Glads for hardiness

Jim McKenney
Tue, 06 Mar 2007 09:47:17 PST
Those of you expressing outrage that some commercial growers keep their
fields clean by deliberately growing plants not likely to survive the winter
should perhaps review the history of the tulips known as thieves. Those of
you who grumble about receiving mixed stocks are perhaps receiving goods
from growers who don't have such scruples with respect to keeping their
growing fields clean.

The hardy gladiolus question has long intrigued me, too. But the focus on
hardiness as such seems misplaced to me. What I would like are gladiolus
which capture a broad spectrum of the morphological variety seen in the
species not well represented in cultivation in plants which will be reliable
summer growers in the northern hemisphere. From my perspective, the most
important goal is to get them permanently switched over to the northern
hemisphere summer - innate hardiness can come later and in the meantime
there are simple ways of protecting winter dormant plants.

As several people have already pointed out, the large hybrid glads are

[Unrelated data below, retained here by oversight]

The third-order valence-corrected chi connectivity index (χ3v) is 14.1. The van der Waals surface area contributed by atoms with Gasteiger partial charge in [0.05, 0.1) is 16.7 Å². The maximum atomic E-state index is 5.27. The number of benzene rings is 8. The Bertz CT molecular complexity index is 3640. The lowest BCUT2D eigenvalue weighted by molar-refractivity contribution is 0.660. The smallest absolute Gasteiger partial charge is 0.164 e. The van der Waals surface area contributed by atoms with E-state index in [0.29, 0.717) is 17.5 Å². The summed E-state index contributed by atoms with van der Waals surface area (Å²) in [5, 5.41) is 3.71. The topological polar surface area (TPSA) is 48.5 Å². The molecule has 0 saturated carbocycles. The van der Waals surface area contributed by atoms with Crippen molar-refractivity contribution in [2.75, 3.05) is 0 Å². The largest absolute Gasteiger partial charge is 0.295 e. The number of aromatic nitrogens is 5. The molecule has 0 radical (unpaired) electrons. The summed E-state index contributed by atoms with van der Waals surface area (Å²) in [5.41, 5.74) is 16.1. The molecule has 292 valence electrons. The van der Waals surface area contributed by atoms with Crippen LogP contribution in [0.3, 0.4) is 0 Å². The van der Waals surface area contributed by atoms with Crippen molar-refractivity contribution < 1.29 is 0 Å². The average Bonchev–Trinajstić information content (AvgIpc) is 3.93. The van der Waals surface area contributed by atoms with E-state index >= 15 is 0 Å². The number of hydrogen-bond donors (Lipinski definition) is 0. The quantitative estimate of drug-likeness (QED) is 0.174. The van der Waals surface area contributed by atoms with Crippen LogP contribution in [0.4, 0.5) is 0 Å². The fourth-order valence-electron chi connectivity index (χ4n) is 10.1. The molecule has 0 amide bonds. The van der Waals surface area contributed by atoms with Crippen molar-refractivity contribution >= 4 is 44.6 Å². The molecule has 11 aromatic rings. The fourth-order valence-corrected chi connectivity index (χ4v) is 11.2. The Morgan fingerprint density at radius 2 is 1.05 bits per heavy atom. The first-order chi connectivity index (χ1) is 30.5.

hardier than they are often given credit for. Many clones will survive zone
7 winters with the merest protection. That they eventually disappear might,
as Boyce suggests, be due to rodent predation. But I suspect that there is
another cause: the rapidly replicating corms are pushed up to the surface
where they are exposed to harsher winter conditions. 

Awhile back we had a discussion of Gladiolus, and among the species
discussed was G. tristis. I think it was Mary Sue who spoke of early
flowering and late flowering forms. I was excited to hear her mention a late
flowering form: I though this might be the solution to growing this species
here in the garden.   

Unbeknownst to me, I had a plant of Gladiolus tristis in my cold frame at
the time. I don't know if this corresponds to Mary Sue's early or late
forms. But this plant is not the answer to my quest for a garden worthy
Gladiolus tristis: it is a confirmed winter grower. Last year it revealed
its identity when it bloomed in mid-April. It's beautiful and I'm happy to
have it, but it's obviously not a garden plant.

On the other hand, if it had turned out to be a form which began to grow in
April rather than the one I have which starts to bloom in April, then I
would have been able to establish it as a garden plant here. 

So I say the focus should be on growing season, not cold hardiness.
Obviously we need both eventually, especially for those north of zone 7.  

Jim McKenney
Montgomery County, Maryland, USA, USDA zone 7, where ugly, brutal winter has
returned with howling winds, bone chilling wind chill factors and frigid

My Virtual Maryland Garden
Webmaster Potomac Valley Chapter, NARGS 
Editor PVC Bulletin 
Webmaster Potomac Lily Society

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